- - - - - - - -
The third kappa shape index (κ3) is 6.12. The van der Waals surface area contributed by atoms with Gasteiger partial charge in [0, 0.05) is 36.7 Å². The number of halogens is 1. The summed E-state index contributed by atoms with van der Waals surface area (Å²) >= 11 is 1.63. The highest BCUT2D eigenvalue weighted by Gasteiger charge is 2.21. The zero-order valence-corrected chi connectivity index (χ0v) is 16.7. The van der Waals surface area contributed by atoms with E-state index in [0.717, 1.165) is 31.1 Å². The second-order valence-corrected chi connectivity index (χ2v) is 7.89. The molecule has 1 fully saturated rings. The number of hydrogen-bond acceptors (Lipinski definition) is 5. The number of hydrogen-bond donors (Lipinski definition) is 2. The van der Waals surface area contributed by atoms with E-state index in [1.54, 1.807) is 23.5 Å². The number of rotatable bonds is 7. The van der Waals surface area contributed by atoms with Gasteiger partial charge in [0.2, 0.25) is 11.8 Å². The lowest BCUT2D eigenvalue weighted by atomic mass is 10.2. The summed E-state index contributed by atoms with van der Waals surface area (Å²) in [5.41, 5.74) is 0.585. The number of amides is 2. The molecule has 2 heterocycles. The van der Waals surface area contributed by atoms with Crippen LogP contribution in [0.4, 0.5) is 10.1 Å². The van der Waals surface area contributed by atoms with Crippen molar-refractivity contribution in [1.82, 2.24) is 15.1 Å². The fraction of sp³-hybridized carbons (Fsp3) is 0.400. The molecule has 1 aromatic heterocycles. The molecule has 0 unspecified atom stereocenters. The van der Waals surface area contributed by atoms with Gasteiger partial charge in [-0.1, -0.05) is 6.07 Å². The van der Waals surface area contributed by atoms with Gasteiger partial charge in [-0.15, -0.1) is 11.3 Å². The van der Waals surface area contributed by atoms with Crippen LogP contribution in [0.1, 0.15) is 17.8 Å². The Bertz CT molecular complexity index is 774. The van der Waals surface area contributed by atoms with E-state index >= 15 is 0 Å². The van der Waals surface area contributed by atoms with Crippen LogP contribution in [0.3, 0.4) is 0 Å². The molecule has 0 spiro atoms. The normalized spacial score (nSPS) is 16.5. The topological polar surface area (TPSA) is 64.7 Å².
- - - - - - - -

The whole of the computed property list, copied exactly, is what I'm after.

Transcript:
The third kappa shape index (κ3) is 6.12. The van der Waals surface area contributed by atoms with Gasteiger partial charge in [0, 0.05) is 36.7 Å². The number of halogens is 1. The summed E-state index contributed by atoms with van der Waals surface area (Å²) >= 11 is 1.63. The highest BCUT2D eigenvalue weighted by Gasteiger charge is 2.21. The zero-order valence-corrected chi connectivity index (χ0v) is 16.7. The van der Waals surface area contributed by atoms with E-state index in [0.717, 1.165) is 31.1 Å². The second-order valence-corrected chi connectivity index (χ2v) is 7.89. The molecule has 1 fully saturated rings. The number of hydrogen-bond acceptors (Lipinski definition) is 5. The number of hydrogen-bond donors (Lipinski definition) is 2. The van der Waals surface area contributed by atoms with E-state index in [1.54, 1.807) is 23.5 Å². The number of rotatable bonds is 7. The van der Waals surface area contributed by atoms with Gasteiger partial charge in [0.2, 0.25) is 11.8 Å². The lowest BCUT2D eigenvalue weighted by atomic mass is 10.2. The summed E-state index contributed by atoms with van der Waals surface area (Å²) in [5.41, 5.74) is 0.585. The number of amides is 2. The molecule has 2 heterocycles. The van der Waals surface area contributed by atoms with Crippen LogP contribution in [0.4, 0.5) is 10.1 Å². The van der Waals surface area contributed by atoms with Crippen molar-refractivity contribution in [1.82, 2.24) is 15.1 Å². The fraction of sp³-hybridized carbons (Fsp3) is 0.400. The molecule has 1 aromatic heterocycles. The molecule has 0 unspecified atom stereocenters. The van der Waals surface area contributed by atoms with Gasteiger partial charge in [-0.1, -0.05) is 6.07 Å². The van der Waals surface area contributed by atoms with Gasteiger partial charge in [-0.15, -0.1) is 11.3 Å². The van der Waals surface area contributed by atoms with Crippen LogP contribution in [0.1, 0.15) is 17.8 Å². The Bertz CT molecular complexity index is 774. The van der Waals surface area contributed by atoms with E-state index >= 15 is 0 Å². The van der Waals surface area contributed by atoms with Crippen LogP contribution in [0.3, 0.4) is 0 Å². The molecule has 0 spiro atoms. The normalized spacial score (nSPS) is 16.5. The topological polar surface area (TPSA) is 64.7 Å².